As I mentioned in my previous post, land travel in Southeast Asia can be difficult. Just right after I posted the last entry, Ton had to rush me to the hospital at 2:30 a.m.! Hehe! Let's not get into the details but it was sort of a result of that long trip. And the rest of the plans almost got cancelled if I did not improve. Luckily I did and I'm at it again. Hehe!
So I rested the whole morning and met up with more of my SSEAYP batchmates for lunch. I took a subway from Ton's apartment then a skytrain to Siam Square where Nun would meet me. We had lunch with Bee at See Fah restaurant. Cee joined us as well. In the photo are myself, Bee, Cee and Nun.
After lunch, Nun accompanied me around Siam Paragon, a really nice mall which is said to be the largest in Asia. That's why Mayor Atienza shouldn't have demolished heritage structures like the YMCA Building and the San Lazaro Racetrack, replacing it with two SM malls because unless SM stops building those prefab malls (no unique design whatsoever), it's no attraction at all. Sigh! I liked the greenery inside the mall. Nicely done! We had some ice cream. A lot of unique flavors like red bean and green tea, horlicks, ovaltine, roasted sesame, etc. Yummy!
It was then off to catch a skytrain to Mo Chit Station where Matong would meet me to accompany me to the bus station. I had wanted to take a train to Nong Khai so that I could sleep comfortably but it was fully-booked a long time ago since it's New Year in Thailand as well as in Cambodia and Laos. So I had to make do with a bus. Little did I know that the ride was going to be another horrible fourteen hour trip! Imagine the Holy Week rush to the provinces. In Thailand, it was the same rush for the long holiday. Sigh!
For some reason, we got a ticket easily. I got on board the bus at 4:30 p.m. It was scheduled to leave at 5 p.m. We left a little late though. When we were on our way, I slept only to wake up an hour later since we were in another bus station stuffing in more passengers. When we left the first station, we were already full. But the bus was not satisfied, they placed stools in the center!
When I thought we've loaded enough, the bus just kept on stopping trying to lure in more passengers. My God! Greedy is the only term I could think of. Thailand and the Philippines as well should enact a law against overloading. If there are no more seats, they shouldn't overload. It may be ok for those in the center that they are in the center aisle but did they care to ask those seated comfortably earlier if it was ok with them? Hmmm... And the air-conditioning wasn't that strong.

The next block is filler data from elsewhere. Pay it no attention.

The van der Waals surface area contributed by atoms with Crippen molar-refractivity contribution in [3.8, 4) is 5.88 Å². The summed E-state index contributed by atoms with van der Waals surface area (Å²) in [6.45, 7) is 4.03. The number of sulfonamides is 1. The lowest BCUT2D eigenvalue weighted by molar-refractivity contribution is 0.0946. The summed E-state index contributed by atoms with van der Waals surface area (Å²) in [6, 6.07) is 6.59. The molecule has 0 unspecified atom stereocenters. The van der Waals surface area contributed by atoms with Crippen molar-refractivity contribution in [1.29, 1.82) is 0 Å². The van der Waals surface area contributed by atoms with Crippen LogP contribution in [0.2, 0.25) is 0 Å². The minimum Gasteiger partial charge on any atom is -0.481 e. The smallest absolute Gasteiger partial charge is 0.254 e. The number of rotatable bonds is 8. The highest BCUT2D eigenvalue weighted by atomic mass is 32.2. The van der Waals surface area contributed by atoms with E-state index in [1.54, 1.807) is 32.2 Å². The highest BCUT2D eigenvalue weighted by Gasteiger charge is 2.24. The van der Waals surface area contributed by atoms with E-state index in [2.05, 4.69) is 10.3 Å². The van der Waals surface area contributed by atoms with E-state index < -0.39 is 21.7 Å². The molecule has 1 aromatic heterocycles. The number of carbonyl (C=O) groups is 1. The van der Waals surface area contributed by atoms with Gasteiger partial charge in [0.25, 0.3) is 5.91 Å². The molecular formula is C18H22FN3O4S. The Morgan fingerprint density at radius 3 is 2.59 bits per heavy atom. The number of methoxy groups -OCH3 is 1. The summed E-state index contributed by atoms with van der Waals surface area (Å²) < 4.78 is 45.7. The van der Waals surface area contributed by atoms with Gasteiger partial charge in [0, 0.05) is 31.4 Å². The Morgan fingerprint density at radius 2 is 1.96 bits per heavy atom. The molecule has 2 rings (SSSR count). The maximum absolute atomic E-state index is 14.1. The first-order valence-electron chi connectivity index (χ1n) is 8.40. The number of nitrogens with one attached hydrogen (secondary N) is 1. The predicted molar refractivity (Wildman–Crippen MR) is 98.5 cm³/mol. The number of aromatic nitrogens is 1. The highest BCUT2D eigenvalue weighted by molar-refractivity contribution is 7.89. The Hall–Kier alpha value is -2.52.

By the time we got to another station, (yes, we stopped at a third, fourth and fifth station if I remember things right) passengers were already complaining since we were always stopping! To make the long story short, I wasn't able to sleep well since we were so cramped up.
We arrived in Nong Khai at about 6:30 a.m. just in time for me to get a ticket for the 7:30 a.m. bus to Vientiane. At least it was more comfortable but just a short ride to the border and the Friendship Bridge to Laos. The Friendship Brigde is the most popular border crossing between Thailand and Laos. And at least I did not have to walk far since the bus took us to the other side.
By 8:30 a.m., we were in Laos. It's a good thing Filipinos don't need visas in all ASEAN countries except Myanmar. I didn't go to Vientiane with the bus since Loulou, another SSEAYP batchmate was at the border with Tuy to meet me. We picked up another Tuy at her house then went to Kao's shop. Since Loulou had to go to work, Kao, Tuy and Tuy would take me around.
We first went to Patuxai, an imposing concrete monument which is sort of Laos' version of the Arc de Triomphe. It was built to commemorate those who died in battle with concrete donated by the U.S. supposedly for a new airport runway. Hehe! There was a cafe underneath and you could climb up to the top but I was just too exhausted. The interior was nice but it seemed like an unfinished structure when seen up close from the outside.
After that, we proceeded to another imposing structure, the That Luang, the national symbol of Laos and its most important religious building. The present gold leaf stupa is a recreation of the 16th century temple thought to have been built by the King.
Outside the stuppa, we bought roasted honeycombs from a hawker and let me taste. Hmmm... not my type especially since there were bees roasted in it too. I thought it would taste like honey. Hehe! It had this wierd aftertaste as well. They were also selling live snakes! I had some roasted banana as well.
We then had lunch at Loulou's place since they were having a new year celebration there. Joy, another ex-PY joined us. For good luck on new year, we ate lamb aside from other dishes. There was so much food including a whole roasted-calf! It was a good introduction to Lao cuisine. In the photo are Joy, myself, Tuy, Loulou, Tuy and Kao.
Then, it was off the the Ho Phrakeo (below). This temple, built in A.D.1565 by King Xaisetathirat, is the oldest temple in Vientiane. You would notice outside a sign that the temple used to house an emerald Buddha image which has been out of the country for several centuries now. Well, that emerald Buddha is the one in Thailand after it was captured during an invasion.
Anyway, I'm resting now since I'll be off for another long bus ride to the UNESCO World Heritage town of Luang Prabang. I should prepare to get wet within the next few days since the new year celebrations in this part of Southeast Asia tend to become water wars. Sigh!